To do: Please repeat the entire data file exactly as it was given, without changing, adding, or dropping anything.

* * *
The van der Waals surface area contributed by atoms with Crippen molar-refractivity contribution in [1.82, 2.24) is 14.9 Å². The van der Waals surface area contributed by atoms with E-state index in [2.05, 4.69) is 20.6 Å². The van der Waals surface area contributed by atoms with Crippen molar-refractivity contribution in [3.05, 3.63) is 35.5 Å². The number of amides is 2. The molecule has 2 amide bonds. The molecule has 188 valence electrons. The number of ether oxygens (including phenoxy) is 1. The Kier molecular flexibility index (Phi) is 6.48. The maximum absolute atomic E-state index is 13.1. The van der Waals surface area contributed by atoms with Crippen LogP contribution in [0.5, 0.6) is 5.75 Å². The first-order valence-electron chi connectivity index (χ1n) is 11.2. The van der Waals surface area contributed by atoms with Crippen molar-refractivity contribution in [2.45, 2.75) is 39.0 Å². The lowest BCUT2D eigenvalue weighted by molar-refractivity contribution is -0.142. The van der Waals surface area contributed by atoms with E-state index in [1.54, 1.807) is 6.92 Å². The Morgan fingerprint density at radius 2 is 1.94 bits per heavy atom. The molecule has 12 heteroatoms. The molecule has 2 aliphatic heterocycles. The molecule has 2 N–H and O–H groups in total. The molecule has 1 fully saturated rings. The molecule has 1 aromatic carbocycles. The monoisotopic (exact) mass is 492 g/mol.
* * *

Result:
The van der Waals surface area contributed by atoms with Crippen molar-refractivity contribution in [1.82, 2.24) is 14.9 Å². The van der Waals surface area contributed by atoms with E-state index in [2.05, 4.69) is 20.6 Å². The van der Waals surface area contributed by atoms with Crippen molar-refractivity contribution in [3.05, 3.63) is 35.5 Å². The number of amides is 2. The molecule has 2 amide bonds. The molecule has 188 valence electrons. The number of ether oxygens (including phenoxy) is 1. The Kier molecular flexibility index (Phi) is 6.48. The maximum absolute atomic E-state index is 13.1. The van der Waals surface area contributed by atoms with Crippen LogP contribution in [0.5, 0.6) is 5.75 Å². The first-order valence-electron chi connectivity index (χ1n) is 11.2. The van der Waals surface area contributed by atoms with Crippen molar-refractivity contribution in [2.45, 2.75) is 39.0 Å². The lowest BCUT2D eigenvalue weighted by molar-refractivity contribution is -0.142. The van der Waals surface area contributed by atoms with E-state index in [1.54, 1.807) is 6.92 Å². The Morgan fingerprint density at radius 2 is 1.94 bits per heavy atom. The molecule has 12 heteroatoms. The molecule has 2 aliphatic heterocycles. The molecule has 2 N–H and O–H groups in total. The molecule has 1 fully saturated rings. The molecule has 1 aromatic carbocycles. The monoisotopic (exact) mass is 492 g/mol.